Children in state care suffer from abandonment trauma and try to replicate behaviours that prove they are not wanted and not worthy of love. Especially in orphanages where the personnel are stretched due to the number of children (usually 30-40 per institution), each child builds on their trauma throughout their teenage life when they become abusers on their own and develop dangerous romantic and non-romantic relationships with those around them. At this point, they don’t have the basic life skills needed to transition to life as a full citizen and are not supported to find a job or to continue their education. 65.9% of children get out of the system without having an occupation. Only 15% of the children that leave the system continue any form of education, and only if they have the support of adults present in their lives. The poverty and trauma cycles continue outside the system as they are easy targets for human trafficking, homelessness, and most of the time when they have children of their own, they abandon them.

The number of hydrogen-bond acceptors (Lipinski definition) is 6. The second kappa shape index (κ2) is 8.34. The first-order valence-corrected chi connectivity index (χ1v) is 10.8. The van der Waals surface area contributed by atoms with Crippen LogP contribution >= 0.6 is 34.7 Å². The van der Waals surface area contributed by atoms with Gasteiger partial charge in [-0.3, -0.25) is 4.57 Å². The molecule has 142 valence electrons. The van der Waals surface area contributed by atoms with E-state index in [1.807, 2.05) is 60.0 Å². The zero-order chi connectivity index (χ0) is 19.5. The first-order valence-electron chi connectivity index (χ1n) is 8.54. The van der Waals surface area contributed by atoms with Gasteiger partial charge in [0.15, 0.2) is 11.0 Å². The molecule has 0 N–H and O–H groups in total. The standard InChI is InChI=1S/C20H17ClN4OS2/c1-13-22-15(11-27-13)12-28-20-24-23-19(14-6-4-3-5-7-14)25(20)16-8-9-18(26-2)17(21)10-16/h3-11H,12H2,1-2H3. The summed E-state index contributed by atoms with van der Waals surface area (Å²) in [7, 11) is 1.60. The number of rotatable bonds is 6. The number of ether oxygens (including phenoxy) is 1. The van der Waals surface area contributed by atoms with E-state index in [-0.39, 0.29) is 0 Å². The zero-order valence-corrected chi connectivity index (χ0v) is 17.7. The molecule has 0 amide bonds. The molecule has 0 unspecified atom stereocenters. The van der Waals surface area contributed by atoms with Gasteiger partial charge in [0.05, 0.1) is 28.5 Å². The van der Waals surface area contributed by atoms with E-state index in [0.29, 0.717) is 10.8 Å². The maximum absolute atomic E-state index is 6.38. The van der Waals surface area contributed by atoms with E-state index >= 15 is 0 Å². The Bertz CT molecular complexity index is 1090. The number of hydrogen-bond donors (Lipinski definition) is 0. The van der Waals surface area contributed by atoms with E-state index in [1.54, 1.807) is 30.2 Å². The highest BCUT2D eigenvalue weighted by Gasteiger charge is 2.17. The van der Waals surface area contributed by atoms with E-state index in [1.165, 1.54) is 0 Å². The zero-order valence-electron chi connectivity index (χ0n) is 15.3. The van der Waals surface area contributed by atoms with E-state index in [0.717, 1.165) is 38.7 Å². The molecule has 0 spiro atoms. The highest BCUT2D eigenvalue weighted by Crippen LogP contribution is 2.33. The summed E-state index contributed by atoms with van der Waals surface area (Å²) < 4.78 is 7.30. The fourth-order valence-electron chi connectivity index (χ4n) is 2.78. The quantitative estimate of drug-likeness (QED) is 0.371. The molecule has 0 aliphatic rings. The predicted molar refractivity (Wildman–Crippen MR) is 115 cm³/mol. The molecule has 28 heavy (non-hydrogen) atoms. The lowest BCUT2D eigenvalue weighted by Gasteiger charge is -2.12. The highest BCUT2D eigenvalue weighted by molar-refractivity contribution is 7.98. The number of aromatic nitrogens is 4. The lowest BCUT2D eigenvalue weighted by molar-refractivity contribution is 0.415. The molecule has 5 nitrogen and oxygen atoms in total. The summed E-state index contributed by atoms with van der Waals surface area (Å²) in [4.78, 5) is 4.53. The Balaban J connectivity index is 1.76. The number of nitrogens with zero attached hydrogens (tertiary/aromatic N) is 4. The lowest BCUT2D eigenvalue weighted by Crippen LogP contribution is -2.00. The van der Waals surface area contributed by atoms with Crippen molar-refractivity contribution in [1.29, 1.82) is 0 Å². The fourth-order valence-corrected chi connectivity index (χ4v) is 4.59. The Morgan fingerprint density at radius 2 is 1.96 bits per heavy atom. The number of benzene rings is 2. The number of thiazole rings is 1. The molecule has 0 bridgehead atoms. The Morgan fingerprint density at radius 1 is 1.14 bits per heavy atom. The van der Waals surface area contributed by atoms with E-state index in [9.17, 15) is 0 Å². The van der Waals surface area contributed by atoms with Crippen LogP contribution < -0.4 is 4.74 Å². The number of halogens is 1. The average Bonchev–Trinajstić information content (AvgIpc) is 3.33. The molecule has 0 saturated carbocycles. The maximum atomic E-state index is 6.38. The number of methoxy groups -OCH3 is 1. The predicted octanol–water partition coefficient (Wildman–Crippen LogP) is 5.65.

The communist society was a collectivist one and individualism was considered a deviation that had to be repelled. Under the hostile totalitarian conditions, characterized by a scarcity of resources, a form of individualism, similar to social egoism grew. This allowed the survival of citizens but intensified the mistrust in their peers (colleagues, neighbours and family members). This type of individualism did not disappear, and even though a form of democracy rose in Romania, citizens have a heightened desire to do things on their own, not collaborating and taking care mostly of things that they possess. Being engaged in social actions was mandatory during communism (e.g.: volunteers in national celebrations). This led to Romanians not having an inner desire to contribute, and volunteering is seen as a waste of time, with those that are engaged being considered “the fools of the village”. Especially in smaller cities, where the mentality change happens during a longer period.